Another marketing function that's changing for independent manufacturers' reps is bringing new products to market. Bergson says more manufacturers now realize selling a new product takes more of a rep's selling time, and they are providing a better risk/reward scenario to attract the attention of the established reps.
He says established reps will take on one or two start-up companies with innovative new products because they can fit them into their product packages and look toward additional income in the future. But some small manufacturers are looking at longer-term contracts during their start-up periods, and hiring the rep to perform services for them, he says.
“It makes it very difficult for some start-up companies. Some start-ups have taken to partnering with existing product lines that already have a rep sales force. Some of them have had to target specific territories and not been able to roll out the product nationwide. Some of this has been very positive for reps, because they know there is a certain amount of reward taking place on day one.”
THE DE-INDUSTRIALIZATION OF AMERICA
Bergson says many reps realize the electrical market is changing in other ways, too. They know when the electrical industry comes through the other end of this recession, parts of the industrial base that went overseas or out of business aren't coming back. Smart reps are proactively searching for new accounts to replace this lost business, he says.
“We are seeing reps do much more statistical analysis of the marketplace, customers and potential customers. There is much less ‘chasing smokestacks’ and a lot more target marketing that identifies potential customers. The rep first goes in and qualifies that the customers is a user of the product. When they get established with a new customer, they ask, ‘What else do I have that you might need?,’ or, ‘What do you need that I can provide for you?’
“Smart reps understand if the customer wants to buy the product a certain way, they can't say, ‘No you can't.’ Their answer should be, ‘Let me help you do that as conveniently as possible.’”
When Bergson reflects on how life will change for NEMRA reps in the future, he looks to other industries for inspiration. In the food-service industry, reps are already experiencing trends such as consolidation. But food service reps are also seeing the rise of national reps and reps specializing in single markets. He has discussed these trends with Mark Baum, now executive vice president of the Grocery Manufacturers of America (GMA), and says the benchmark issues in that industry are the same in the electrical business.
“The bigger reps are getting bigger and the smaller reps are getting more focused and more niche-oriented,” he says. “It's very difficult for a small rep to become a successful big rep firm. It used to be that a rep could grow in a natural progression. It's very difficult to make that move now with the mergers and consolidation taking place. This ‘start small, get big’ growth strategy is not as easy as in the past. That doesn't mean that being small is not a very profitable place to be.”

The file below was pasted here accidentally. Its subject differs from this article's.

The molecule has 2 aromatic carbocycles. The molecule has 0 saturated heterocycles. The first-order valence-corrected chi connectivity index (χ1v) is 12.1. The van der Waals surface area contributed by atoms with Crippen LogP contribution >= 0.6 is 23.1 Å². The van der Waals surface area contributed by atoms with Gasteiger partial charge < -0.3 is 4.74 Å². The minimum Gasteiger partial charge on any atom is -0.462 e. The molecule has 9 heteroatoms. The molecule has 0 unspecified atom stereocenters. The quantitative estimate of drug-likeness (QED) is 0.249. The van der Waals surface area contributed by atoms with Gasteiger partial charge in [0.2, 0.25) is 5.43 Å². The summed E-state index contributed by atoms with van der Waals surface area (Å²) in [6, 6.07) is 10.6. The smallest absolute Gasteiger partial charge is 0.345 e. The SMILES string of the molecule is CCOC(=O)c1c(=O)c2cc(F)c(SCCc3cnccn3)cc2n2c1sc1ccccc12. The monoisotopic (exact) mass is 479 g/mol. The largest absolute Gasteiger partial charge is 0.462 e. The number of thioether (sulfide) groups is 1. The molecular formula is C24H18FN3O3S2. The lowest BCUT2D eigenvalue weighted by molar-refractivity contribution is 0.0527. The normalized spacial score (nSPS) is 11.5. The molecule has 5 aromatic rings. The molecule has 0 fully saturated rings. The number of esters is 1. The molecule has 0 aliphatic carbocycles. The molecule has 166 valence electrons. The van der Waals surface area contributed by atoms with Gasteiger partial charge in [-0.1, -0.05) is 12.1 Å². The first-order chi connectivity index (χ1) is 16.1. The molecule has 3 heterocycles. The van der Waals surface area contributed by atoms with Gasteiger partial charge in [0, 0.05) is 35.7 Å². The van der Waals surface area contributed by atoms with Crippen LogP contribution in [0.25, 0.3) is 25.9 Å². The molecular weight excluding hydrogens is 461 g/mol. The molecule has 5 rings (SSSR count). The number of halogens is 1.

One reason for this consolidation is that a large regional or national customer may require it. Bergson says in the retail world, some reps only serve one customer — Home Depot. This is happening on a smaller scale in the electrical business, too.
“Fox-Rowden-McBrayer has gone from nine states where they are electrical to 12 to 15 states on the electronic side of the company's business where they have to mirror the BellSouth footprint,” he says.
Bergson says at least one electrical rep has brought together several different rep organizations in different product markets.
“Hugh M. Cunningham in Dallas has nine rep organizations serving the Texas marketplace out of a central warehouse/operations center. They have rep firms that focus on plumbing, pipe, valves and fittings, turf maintenance, retail and electrical.”
For reps just getting started in the electrical market, these trends can make the cost of entry much higher. Bergson says reps can't start out today with “one product line, a smile and a briefcase.” “Instead they must have a professional selling organization,” he says. “The capitalization to get started is much more difficult. Customers are demanding immediate answers to their questions. Time is money. You can't leave a message on a guy's answering machine and have him get back to you next week. People are much more connected, and you must be a much more sophisticated sales organization than before.”
That being said, when new rep agencies get started today, it's often the result of someone leaving an existing agency to start his or her own business. “That's still one of the more common ways news agencies start,” says Bergson. “You have to be better capitalized and be sure some lines are available that provide some near-term income. I don't see as many people starting rep firms because they know the territory, have a good reputation and a hearty handshake. It takes a lot more careful planning.”
Along with struggling to run profitable businesses in today's tough business climate, Bergson says it will become increasingly important for reps to remind manufacturers, distributors and end users about the importance of their value-added services, says Bergson.